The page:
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ABSTRACT: Tumorigenesis correlates with hypermethylation of tumor suppressors and hypomethylation of oncogenes. DNA methyltransferases (DNMTs) catalyze DNA methylation, and mutations and aberrant expression in DNMT genes are found in multiple human tumors. The discovery of the DNA demethylation function of TET proteins has opened up new avenues for the study of DNA methylation regulation. TET proteins regulate the DNA demethylation pathway through oxidizing 5-mC into 5-hmC, 5-fC, and 5-aC. TET genes have been reported to be frequently mutated in hematopoietic malignancies and are associated with the malignant transformation of cells. Loss-of-function mutations in TET genes have not been reported in human solid tumors. However, 5-hmC has been found to be reduced in various solid tumors, indicating that TET genes may contribute to cellular transformation via regulation of DNA demethylation. As a new epigenetic modification, 5-hmC may be a useful biomarker for the diagnosis of cancers. To better understand the roles of TET and 5-hmC in tumors, the biological functions of TET and 5-hmC should be studied further.Histology and histopathology 02/2014; · 2.24 Impact Factor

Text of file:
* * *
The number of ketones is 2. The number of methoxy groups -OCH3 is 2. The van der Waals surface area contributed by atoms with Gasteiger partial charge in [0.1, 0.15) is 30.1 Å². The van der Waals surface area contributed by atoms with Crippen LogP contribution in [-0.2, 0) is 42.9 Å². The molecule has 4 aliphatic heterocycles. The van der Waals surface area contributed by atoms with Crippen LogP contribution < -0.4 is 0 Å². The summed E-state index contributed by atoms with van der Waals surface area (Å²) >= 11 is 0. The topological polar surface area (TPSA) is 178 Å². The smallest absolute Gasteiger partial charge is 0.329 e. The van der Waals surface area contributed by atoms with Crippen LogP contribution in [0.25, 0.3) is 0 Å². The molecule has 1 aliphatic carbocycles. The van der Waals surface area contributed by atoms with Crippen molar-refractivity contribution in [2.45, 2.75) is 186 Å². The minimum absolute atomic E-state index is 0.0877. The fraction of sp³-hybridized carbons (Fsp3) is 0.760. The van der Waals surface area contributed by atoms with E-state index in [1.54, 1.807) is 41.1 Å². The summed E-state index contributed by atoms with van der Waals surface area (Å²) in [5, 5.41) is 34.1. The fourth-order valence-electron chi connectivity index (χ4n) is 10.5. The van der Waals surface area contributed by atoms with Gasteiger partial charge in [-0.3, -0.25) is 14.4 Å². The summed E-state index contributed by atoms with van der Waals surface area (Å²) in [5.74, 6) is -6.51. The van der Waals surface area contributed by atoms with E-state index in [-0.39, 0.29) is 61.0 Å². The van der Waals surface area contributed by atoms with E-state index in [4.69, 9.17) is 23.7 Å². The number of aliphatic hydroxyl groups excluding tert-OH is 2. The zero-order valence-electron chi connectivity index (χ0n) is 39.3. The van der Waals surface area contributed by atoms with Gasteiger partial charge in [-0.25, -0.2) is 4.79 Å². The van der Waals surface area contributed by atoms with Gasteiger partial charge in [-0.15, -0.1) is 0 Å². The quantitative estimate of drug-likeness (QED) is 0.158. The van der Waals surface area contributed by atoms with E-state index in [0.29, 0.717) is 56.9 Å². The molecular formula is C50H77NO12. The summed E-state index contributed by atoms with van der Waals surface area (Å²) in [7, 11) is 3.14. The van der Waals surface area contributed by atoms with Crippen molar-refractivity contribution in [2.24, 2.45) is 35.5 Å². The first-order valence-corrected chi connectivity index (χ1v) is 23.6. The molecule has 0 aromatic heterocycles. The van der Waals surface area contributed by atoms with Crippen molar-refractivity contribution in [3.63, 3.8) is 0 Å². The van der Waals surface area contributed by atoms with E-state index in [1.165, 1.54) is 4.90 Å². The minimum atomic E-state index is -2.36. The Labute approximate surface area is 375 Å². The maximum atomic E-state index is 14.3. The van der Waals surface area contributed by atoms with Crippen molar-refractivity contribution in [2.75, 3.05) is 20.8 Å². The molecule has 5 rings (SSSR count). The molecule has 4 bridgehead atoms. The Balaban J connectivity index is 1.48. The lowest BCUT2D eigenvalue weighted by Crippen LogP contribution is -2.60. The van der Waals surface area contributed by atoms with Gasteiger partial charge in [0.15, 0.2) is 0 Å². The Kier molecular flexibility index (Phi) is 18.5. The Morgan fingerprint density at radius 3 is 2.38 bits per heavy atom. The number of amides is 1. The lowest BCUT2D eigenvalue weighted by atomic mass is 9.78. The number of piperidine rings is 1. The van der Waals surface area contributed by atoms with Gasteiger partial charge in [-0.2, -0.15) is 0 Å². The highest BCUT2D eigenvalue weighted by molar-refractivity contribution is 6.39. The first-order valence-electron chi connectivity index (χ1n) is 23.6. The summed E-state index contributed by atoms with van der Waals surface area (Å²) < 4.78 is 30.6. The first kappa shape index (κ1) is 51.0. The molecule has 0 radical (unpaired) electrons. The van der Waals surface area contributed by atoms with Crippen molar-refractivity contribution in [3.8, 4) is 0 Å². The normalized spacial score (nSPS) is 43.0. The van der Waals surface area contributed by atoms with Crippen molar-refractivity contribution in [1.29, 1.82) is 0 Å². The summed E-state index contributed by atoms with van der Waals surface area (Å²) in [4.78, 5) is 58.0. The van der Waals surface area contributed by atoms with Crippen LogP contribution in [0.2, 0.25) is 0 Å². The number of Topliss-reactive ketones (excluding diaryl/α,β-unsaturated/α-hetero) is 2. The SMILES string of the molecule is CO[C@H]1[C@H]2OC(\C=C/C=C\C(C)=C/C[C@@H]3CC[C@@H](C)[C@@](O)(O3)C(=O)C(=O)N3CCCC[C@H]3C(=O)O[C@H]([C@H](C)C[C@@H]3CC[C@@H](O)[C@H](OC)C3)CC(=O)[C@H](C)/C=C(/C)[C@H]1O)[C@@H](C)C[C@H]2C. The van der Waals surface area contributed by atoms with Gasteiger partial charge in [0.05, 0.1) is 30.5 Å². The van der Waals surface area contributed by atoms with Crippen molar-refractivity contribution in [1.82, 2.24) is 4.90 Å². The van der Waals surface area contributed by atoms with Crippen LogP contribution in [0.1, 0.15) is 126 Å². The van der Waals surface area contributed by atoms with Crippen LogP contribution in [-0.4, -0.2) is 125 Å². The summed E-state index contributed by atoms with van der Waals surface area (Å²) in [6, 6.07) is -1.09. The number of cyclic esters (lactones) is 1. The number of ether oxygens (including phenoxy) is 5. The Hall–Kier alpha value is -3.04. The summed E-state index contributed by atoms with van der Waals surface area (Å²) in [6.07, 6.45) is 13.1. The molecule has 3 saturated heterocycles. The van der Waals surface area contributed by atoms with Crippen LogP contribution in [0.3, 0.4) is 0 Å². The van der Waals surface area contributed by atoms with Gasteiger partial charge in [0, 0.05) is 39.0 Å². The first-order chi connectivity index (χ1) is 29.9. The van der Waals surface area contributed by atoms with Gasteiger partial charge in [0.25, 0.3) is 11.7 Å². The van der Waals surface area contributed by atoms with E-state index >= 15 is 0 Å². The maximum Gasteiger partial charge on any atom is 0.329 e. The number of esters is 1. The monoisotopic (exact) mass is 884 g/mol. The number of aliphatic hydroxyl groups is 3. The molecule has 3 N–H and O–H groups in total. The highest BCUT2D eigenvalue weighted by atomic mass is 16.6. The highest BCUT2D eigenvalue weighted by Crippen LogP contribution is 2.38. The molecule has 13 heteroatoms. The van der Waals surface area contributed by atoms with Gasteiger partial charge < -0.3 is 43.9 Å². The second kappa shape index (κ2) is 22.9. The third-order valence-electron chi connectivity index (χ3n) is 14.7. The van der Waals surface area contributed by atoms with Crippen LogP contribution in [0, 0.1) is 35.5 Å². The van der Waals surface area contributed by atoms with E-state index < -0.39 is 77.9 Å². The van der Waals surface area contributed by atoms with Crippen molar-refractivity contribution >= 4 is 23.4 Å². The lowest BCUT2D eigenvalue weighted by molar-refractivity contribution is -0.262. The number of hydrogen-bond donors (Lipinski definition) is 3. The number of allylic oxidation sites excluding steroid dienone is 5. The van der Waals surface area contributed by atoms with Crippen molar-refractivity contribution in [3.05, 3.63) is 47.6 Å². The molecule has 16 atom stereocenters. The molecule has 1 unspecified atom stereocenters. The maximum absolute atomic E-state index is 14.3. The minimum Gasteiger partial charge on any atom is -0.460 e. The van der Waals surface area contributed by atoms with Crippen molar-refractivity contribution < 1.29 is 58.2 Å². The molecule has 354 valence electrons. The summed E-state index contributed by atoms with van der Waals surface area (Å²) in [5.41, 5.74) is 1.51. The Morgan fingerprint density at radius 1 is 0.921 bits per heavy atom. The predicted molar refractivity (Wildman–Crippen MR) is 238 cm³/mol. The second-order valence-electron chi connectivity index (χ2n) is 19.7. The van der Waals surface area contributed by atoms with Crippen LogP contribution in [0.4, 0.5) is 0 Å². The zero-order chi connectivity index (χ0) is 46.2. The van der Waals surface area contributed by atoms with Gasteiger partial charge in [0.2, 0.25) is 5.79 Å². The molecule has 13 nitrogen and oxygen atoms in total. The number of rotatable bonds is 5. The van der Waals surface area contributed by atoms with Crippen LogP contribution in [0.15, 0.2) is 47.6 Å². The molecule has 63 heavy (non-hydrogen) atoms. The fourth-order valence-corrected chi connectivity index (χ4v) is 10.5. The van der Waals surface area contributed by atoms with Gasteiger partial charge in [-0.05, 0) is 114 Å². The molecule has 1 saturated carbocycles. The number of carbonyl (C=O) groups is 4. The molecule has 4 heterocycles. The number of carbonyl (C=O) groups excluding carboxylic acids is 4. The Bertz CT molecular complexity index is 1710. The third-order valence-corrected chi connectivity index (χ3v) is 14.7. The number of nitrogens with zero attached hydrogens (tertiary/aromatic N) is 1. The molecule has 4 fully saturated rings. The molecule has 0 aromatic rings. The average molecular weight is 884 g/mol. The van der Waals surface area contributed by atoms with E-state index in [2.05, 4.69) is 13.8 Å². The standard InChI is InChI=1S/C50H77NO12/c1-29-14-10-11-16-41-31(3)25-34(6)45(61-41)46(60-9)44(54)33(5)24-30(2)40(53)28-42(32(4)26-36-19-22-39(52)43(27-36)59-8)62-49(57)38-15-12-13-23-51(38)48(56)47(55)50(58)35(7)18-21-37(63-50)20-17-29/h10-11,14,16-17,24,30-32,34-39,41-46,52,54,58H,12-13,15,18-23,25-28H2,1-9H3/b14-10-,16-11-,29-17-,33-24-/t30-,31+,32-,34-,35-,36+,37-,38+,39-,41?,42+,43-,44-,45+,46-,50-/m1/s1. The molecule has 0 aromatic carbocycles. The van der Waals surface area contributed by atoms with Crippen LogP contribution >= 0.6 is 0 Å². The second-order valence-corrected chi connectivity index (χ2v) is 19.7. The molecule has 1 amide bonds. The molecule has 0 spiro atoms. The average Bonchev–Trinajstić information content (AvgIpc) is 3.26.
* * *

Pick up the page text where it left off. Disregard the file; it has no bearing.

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ABSTRACT: Myelodysplastic syndromes (MDS) are a group of clonal hematologic disorders characterized by inefficient hematopoiesis, hypercellular bone marrow, dysplasia of blood cells and cytopenias. Most patients are diagnosed in their late 60s to early 70s. MDS is a risk factor for the development of acute myeloid leukemia which can occur in 10-15% of patients with MDS. A variety of pathophysiologic mechanisms contributes to the genesis and persistence of MDS including immunologic, epigenetic, cytogenetic and genetic factors. The only potential curative option for MDS is hematopoietic cell transplantation which is suitable for only a few patients. Currently approved therapeutic options for MDS, including lenalidomide, decitabine, and 5-azacytidine, are targeted to improve transfusion requirements and quality of life. Moreover, 5-azacytidine has also been demonstrated to improve survival in some patients with higher risk MDS. New ways to predict which patients will better gain benefit from currently available therapeutic agents are the primary challenges in MDS. In the last 10 years, chromosome scanning and high throughput technologies (single nucleotide polymorphism array genotyping, comparative genomic hybridization, and whole genome/ exome sequencing) have tremendously increased our knowledge of MDS pathogenesis. Indeed, the molecular heterogeneity of MDS supports the idea of different therapeutic approaches which will take into account the diverse morphologic and clinical presentations of MDS patients rather than a restricted therapeutic strategy. This review will summarize the molecular abnormalities in key relevant components of the biology and pathogenesis of MDS and will provide an update on the clinical impact and therapeutic response in MDS patients.01/2014; 8:19-30.